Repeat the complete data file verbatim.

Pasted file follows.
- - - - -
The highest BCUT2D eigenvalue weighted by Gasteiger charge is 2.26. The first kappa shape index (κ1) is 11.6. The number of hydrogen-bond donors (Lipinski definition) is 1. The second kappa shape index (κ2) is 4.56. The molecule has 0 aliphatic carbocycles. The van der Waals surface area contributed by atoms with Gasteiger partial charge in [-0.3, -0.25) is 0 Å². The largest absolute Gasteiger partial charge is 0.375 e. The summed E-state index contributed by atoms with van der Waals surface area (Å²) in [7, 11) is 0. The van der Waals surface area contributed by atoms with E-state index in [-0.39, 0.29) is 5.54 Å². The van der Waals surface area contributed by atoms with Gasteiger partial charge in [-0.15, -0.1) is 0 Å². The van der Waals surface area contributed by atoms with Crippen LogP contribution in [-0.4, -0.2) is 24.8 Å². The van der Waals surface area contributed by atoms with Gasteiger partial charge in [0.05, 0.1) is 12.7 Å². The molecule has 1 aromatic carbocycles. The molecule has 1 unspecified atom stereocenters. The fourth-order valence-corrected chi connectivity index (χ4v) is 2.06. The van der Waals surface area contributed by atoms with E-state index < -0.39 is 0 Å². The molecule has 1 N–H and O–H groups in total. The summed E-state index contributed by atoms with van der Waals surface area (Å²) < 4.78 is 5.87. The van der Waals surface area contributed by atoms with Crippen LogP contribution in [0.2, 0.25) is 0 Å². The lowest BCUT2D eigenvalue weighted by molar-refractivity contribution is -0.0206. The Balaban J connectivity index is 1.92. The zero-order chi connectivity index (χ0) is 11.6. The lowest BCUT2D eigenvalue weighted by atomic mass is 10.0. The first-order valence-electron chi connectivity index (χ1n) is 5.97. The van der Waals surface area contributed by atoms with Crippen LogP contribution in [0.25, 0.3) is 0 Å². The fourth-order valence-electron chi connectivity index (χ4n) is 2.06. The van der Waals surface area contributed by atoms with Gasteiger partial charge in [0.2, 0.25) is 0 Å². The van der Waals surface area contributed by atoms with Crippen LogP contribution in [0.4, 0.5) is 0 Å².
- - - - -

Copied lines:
The highest BCUT2D eigenvalue weighted by Gasteiger charge is 2.26. The first kappa shape index (κ1) is 11.6. The number of hydrogen-bond donors (Lipinski definition) is 1. The second kappa shape index (κ2) is 4.56. The molecule has 0 aliphatic carbocycles. The van der Waals surface area contributed by atoms with Gasteiger partial charge in [-0.3, -0.25) is 0 Å². The largest absolute Gasteiger partial charge is 0.375 e. The summed E-state index contributed by atoms with van der Waals surface area (Å²) in [7, 11) is 0. The van der Waals surface area contributed by atoms with E-state index in [-0.39, 0.29) is 5.54 Å². The van der Waals surface area contributed by atoms with Gasteiger partial charge in [-0.15, -0.1) is 0 Å². The van der Waals surface area contributed by atoms with Crippen LogP contribution in [-0.4, -0.2) is 24.8 Å². The van der Waals surface area contributed by atoms with Gasteiger partial charge in [0.05, 0.1) is 12.7 Å². The molecule has 1 aromatic carbocycles. The molecule has 1 unspecified atom stereocenters. The fourth-order valence-corrected chi connectivity index (χ4v) is 2.06. The van der Waals surface area contributed by atoms with E-state index < -0.39 is 0 Å². The molecule has 1 N–H and O–H groups in total. The summed E-state index contributed by atoms with van der Waals surface area (Å²) < 4.78 is 5.87. The van der Waals surface area contributed by atoms with Crippen LogP contribution in [0.2, 0.25) is 0 Å². The lowest BCUT2D eigenvalue weighted by molar-refractivity contribution is -0.0206. The Balaban J connectivity index is 1.92. The zero-order chi connectivity index (χ0) is 11.6. The lowest BCUT2D eigenvalue weighted by atomic mass is 10.0. The first-order valence-electron chi connectivity index (χ1n) is 5.97. The van der Waals surface area contributed by atoms with Crippen LogP contribution in [0.25, 0.3) is 0 Å². The fourth-order valence-electron chi connectivity index (χ4n) is 2.06. The van der Waals surface area contributed by atoms with Gasteiger partial charge in [0.2, 0.25) is 0 Å². The van der Waals surface area contributed by atoms with Crippen LogP contribution in [0.4, 0.5) is 0 Å².